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Tallest Tombstone in New Hampshire is 100 Years Old

 Tucke Memorial is NH's tallest Tombstone on Star Island / Robinson photo

The Dedication  

          It was a beautiful breezy Wednesday on July 29, 1914 when a hundred invited guests left the dock in Boston aboard the steamer Nassau at 10 am. They joined another 138 local guests at Star Island an hour later for the dedication ceremony. The impressive memorial loomed over the flat rocky island. The lush vegetation, wildflowers, and poison ivy that now surround the monument were not there in 1914 and the memorial sat on barren rock. 

          There were speeches galore, but the guest of honor, Edward Tuck, remained at his mansion in Paris. The presidents of Harvard and Dartmouth, the governor of New Hampshire, and even the president of the historical society were also unable to attend and sent their regrets.

          Following the Tucke dedication, the group moved a few dozen yards up a rocky slope to the site of the Captain John Smith monument. It was, after all, the 300th anniversary of Smith's visit to the Isles of Shoals in 1614. A wooden obelisk erected in his honor soon after the Civil War had long since washed into the sea. Members of the Society of Colonial Wars had attached a new brass plaque to the crumbling base and  delivered an overlong speech about the life of Captain Smith. One observer noted that Smith, a soldier in the battles of the Crusades, symbolized war. Rev. Tucke, on the other hand, represented the epitome of what could be accomplished in the name of peace.

          A luncheon was served in the Oceanic dining room at 2 pm where a few "lineal" descendants of John Tucke were introduced. More grand speeches followed before the group boarded steamers to return to the mainland at 4pm. Later that same year, the ancient Appledore Hotel on a neighboring island burned. While religious conferences had been held at the Shoals since 1897, it was two years later in 1916 that the Star Island Corporation of Boston purchased the Star Island its hotel. Now operating from downtown Portsmouth, the nonprofit group continues to offer summer conferences on a wide range of topics, plus personal retreats. Visitors are welcome to tour the historic island in season.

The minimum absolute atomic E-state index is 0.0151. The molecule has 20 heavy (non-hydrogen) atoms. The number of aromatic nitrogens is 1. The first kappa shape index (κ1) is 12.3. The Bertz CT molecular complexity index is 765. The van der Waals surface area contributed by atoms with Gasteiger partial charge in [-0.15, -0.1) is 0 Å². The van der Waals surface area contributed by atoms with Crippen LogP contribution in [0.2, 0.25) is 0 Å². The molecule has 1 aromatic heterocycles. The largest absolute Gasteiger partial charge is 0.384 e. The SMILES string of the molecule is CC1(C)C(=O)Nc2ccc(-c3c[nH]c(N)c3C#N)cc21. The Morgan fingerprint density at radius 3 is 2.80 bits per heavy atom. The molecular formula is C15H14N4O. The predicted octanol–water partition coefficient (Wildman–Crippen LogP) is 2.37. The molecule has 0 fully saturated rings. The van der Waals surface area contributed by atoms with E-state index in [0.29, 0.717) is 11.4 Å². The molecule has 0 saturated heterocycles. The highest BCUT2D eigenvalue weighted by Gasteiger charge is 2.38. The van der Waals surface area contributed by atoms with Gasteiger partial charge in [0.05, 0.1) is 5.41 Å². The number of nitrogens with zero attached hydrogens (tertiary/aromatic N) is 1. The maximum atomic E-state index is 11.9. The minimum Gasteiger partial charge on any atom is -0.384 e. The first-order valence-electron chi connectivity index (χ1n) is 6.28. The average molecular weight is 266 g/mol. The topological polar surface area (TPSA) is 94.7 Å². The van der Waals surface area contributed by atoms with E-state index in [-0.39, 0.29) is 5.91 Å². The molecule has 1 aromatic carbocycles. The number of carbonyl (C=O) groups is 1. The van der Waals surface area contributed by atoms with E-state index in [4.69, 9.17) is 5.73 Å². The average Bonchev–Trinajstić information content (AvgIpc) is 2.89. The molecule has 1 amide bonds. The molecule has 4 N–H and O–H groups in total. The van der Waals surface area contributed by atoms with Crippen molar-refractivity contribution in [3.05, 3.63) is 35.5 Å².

Some speakers at the dedication wondered aloud why Rev. Tucke chose to spend his life among the poor villagers on an isolated fishing village at sea. It was his life of service and self-sacrifice, others pointed out, that make his monument worth visiting.  

Reverend Alfred Gooding of the Unitarian Church in Portsmouth said that Tucke had wisely chosen a simple life over the worries and turmoil on the mainland. He had his family, his large library, his home, plenty of leisure time, and was beloved by all. What more could a man desire?

 “To be minister at the Shoals,” Gooding said with a wisp of envy, “had all the advantages of being afloat with none of the disadvantages.” 

SOURCES: Search online for (1) “Tuck’s Gift,”Historical New Hampshire, Volume 65, No. 2, Fall 2011 and (2) Dedication of a memorial to Reverend John Tucke, 1702-1773, Star Island, Isles of Shoals, (1914).

Copyright © 2014 by J. Dennis Robinson, all rights reserved. Robinson’s history column appears in the Portsmouth Herald every other Monday and exclusively online at his independent Web site He is the author of 11 books including UNDER THE ISLES OF SHOALS from which a portion of this article is adapted.. 


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